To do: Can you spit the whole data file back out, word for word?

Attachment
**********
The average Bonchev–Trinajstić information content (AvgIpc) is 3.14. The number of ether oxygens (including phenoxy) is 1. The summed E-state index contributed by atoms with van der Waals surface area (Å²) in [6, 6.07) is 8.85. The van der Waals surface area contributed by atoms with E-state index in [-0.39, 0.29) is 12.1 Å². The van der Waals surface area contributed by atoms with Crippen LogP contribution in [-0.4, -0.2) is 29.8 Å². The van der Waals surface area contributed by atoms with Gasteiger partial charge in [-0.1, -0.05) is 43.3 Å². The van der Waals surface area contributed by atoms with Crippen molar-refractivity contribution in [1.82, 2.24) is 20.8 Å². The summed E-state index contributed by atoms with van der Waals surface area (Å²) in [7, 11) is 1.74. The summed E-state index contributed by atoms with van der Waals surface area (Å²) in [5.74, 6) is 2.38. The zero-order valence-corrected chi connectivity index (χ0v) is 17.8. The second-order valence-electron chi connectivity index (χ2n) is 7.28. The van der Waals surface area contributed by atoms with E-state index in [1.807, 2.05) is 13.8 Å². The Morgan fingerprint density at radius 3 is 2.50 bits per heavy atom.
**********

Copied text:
The average Bonchev–Trinajstić information content (AvgIpc) is 3.14. The number of ether oxygens (including phenoxy) is 1. The summed E-state index contributed by atoms with van der Waals surface area (Å²) in [6, 6.07) is 8.85. The van der Waals surface area contributed by atoms with E-state index in [-0.39, 0.29) is 12.1 Å². The van der Waals surface area contributed by atoms with Crippen LogP contribution in [-0.4, -0.2) is 29.8 Å². The van der Waals surface area contributed by atoms with Gasteiger partial charge in [-0.1, -0.05) is 43.3 Å². The van der Waals surface area contributed by atoms with Crippen molar-refractivity contribution in [1.82, 2.24) is 20.8 Å². The summed E-state index contributed by atoms with van der Waals surface area (Å²) in [7, 11) is 1.74. The summed E-state index contributed by atoms with van der Waals surface area (Å²) in [5.74, 6) is 2.38. The zero-order valence-corrected chi connectivity index (χ0v) is 17.8. The second-order valence-electron chi connectivity index (χ2n) is 7.28. The van der Waals surface area contributed by atoms with E-state index in [1.807, 2.05) is 13.8 Å². The Morgan fingerprint density at radius 3 is 2.50 bits per heavy atom.